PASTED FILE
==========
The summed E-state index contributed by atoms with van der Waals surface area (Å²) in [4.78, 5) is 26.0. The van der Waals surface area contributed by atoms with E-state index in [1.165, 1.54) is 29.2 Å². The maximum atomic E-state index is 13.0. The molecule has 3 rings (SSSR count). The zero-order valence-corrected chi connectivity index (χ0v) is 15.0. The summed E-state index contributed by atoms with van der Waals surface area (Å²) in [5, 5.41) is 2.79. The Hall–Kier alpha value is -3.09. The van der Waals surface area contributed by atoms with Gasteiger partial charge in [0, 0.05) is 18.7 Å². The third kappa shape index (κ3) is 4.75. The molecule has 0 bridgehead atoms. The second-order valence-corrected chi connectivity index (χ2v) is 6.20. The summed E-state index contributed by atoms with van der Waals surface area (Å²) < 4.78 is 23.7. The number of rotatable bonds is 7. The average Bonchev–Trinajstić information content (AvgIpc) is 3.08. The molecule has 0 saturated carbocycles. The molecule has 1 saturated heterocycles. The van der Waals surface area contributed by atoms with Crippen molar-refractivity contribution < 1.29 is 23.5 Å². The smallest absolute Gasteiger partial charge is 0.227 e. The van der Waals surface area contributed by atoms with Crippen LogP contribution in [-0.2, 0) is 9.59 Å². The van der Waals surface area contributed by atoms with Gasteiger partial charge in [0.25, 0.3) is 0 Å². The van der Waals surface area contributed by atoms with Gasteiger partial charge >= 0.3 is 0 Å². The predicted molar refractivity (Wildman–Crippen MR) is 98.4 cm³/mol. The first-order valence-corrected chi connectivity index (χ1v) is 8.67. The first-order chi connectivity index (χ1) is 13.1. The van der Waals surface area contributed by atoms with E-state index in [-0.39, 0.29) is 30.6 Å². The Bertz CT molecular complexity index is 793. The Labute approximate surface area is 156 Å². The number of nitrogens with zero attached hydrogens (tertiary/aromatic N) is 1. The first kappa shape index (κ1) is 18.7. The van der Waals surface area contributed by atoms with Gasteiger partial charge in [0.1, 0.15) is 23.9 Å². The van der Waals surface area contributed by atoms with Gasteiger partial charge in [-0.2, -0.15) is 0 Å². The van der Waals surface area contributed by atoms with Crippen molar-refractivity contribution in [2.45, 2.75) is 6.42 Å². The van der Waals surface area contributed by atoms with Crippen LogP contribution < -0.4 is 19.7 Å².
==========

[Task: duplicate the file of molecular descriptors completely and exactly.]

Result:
The summed E-state index contributed by atoms with van der Waals surface area (Å²) in [4.78, 5) is 26.0. The van der Waals surface area contributed by atoms with E-state index in [1.165, 1.54) is 29.2 Å². The maximum atomic E-state index is 13.0. The molecule has 3 rings (SSSR count). The zero-order valence-corrected chi connectivity index (χ0v) is 15.0. The summed E-state index contributed by atoms with van der Waals surface area (Å²) in [5, 5.41) is 2.79. The Hall–Kier alpha value is -3.09. The van der Waals surface area contributed by atoms with Gasteiger partial charge in [0, 0.05) is 18.7 Å². The third kappa shape index (κ3) is 4.75. The molecule has 0 bridgehead atoms. The second-order valence-corrected chi connectivity index (χ2v) is 6.20. The summed E-state index contributed by atoms with van der Waals surface area (Å²) < 4.78 is 23.7. The number of rotatable bonds is 7. The average Bonchev–Trinajstić information content (AvgIpc) is 3.08. The molecule has 0 saturated carbocycles. The molecule has 1 saturated heterocycles. The van der Waals surface area contributed by atoms with Crippen molar-refractivity contribution < 1.29 is 23.5 Å². The smallest absolute Gasteiger partial charge is 0.227 e. The van der Waals surface area contributed by atoms with Crippen LogP contribution in [-0.2, 0) is 9.59 Å². The van der Waals surface area contributed by atoms with Gasteiger partial charge in [0.25, 0.3) is 0 Å². The van der Waals surface area contributed by atoms with Gasteiger partial charge >= 0.3 is 0 Å². The predicted molar refractivity (Wildman–Crippen MR) is 98.4 cm³/mol. The first-order valence-corrected chi connectivity index (χ1v) is 8.67. The first-order chi connectivity index (χ1) is 13.1. The van der Waals surface area contributed by atoms with E-state index in [-0.39, 0.29) is 30.6 Å². The Bertz CT molecular complexity index is 793. The Labute approximate surface area is 156 Å². The number of nitrogens with zero attached hydrogens (tertiary/aromatic N) is 1. The first kappa shape index (κ1) is 18.7. The van der Waals surface area contributed by atoms with Gasteiger partial charge in [0.1, 0.15) is 23.9 Å². The van der Waals surface area contributed by atoms with Gasteiger partial charge in [-0.2, -0.15) is 0 Å². The van der Waals surface area contributed by atoms with Crippen molar-refractivity contribution in [2.45, 2.75) is 6.42 Å². The van der Waals surface area contributed by atoms with Crippen LogP contribution < -0.4 is 19.7 Å².